Scatlas, from scat and atlas: a map of the world’s poop.

Grointment: Ointment for one’s groin

Musickening: The feeling you get when you listen to top 40 radio music

Now you try it: Take a potentially funny word and see what words start with the end of your word. Then combine them to make brand new words!

G & G: My cousin’s son (my couson?) asks why gin has a soft g and gun has a hard g. That is one of the many vexing questions about English. Perhaps it is because guns are harsh and not for soft people, and drinking gin slurs your speech and all your consonants become soft.

Human Meat: When people eat plants, carrots are carrots, lettuce is lettuce, and a radish is a radish. But when it comes to animals as meat, we change the names. So, cows become beef, deer become venison, pigs become pork, etc. It occurs to me that we are in need of a word for human flesh as meat, not just for the sake of zombies, but in case cannibalism ever picks up again in popularity. What are some ideas for names for human meat? As far as I can tell, the meat name (beef) doesn’t have to be related to the animal name (cow), so go ahead and let your creativity flow freely in the comments section.

Ghoti: This is an possible spelling of the word “fish”. The f sound could come from gh, as in tough; the i sound comes from o, as in women, the sh sound comes from ti, as in nation. “Ghoti” has long been touted as evidence that the English language is a capricious and arbitrary amalgamation of bits & pieces of other languages and seemingly random constructions. For more evidence, see my post: Fun with Alternate Spellings.

The following are inexplicably not words. I have included suggested definitions:

  • Epility (This is the name of my son’s blog*. I find it amazing that “epility” has no meaning.)
  • Trab (human meat?)
  • Flosset (the container that floss comes in?)
  • Trilly (adjective form of “trill”)
  • Rejunct (to make a phrase obsolete; the adjective form is “rejunctive”)
  • Bartup (derived from “Bartap,” also not a word)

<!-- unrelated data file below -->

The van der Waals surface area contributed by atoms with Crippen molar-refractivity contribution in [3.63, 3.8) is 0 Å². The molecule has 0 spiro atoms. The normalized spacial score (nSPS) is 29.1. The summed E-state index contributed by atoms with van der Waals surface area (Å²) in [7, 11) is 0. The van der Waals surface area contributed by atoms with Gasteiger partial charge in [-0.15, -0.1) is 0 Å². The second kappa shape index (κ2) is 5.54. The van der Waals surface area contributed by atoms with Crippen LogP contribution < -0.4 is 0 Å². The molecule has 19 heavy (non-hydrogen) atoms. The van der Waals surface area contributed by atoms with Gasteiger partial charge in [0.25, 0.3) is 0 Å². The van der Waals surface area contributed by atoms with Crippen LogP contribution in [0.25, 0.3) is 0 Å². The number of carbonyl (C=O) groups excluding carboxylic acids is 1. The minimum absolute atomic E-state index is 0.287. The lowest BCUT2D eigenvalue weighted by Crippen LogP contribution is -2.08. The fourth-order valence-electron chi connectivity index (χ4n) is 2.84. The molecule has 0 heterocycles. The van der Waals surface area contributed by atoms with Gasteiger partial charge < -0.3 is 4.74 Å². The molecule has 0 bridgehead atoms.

• Bilarity (a dual singularity)
  • Paslow (any clerk or low-level functionary who’s head has been accidentally ripped off)

*He has deleted his blog – that’s what happens when kids grow out of adolescence. But you’ll have to take my word for it, it was amazing.

For Random Questions and Fun New Words, click the daisy:



5 Responses to Wordarchy

  1. Jeffersonic (DSK) says:

    I’m still fond of ‘long pig’ for humans.


    • EricIndiana says:

      Wow – I just made an assumption that there wasn’t a word for it. I’m going out to my local co-op right now & get me some free-range organic grain-fed, Fair Trade long pig.


  2. Samir Hafza says:

    A word for human flesh as meat: humus (‘hum’ for human; and ‘us’)

    As opposed to Hummus, the garbanzo based Lebanese dish.


  3. Jason Brick says:

    Great blog! Thanks for posting over at mine brickcommajason.com.

    In fact, “beef” comes from the French — it’s an artifact of the Norman invasion of England. So a word for human meat probably needs to have some linguistically related root.

    With that in mind, I might vote for Haole (pronounced “howlie”)…one of many polynesian slang terms for delicious, delicious white people…..


  4. Khara House says:

    I just found this via Robert Lee Brewer’s “My Name is Not Bob” (your response to the “word play” post). What a fun exercise! It’s similar to one I use to write poetry, as well; inventing a new word and then defining it through a poem. This is a great creative activity, Eric, thanks for sharing it!


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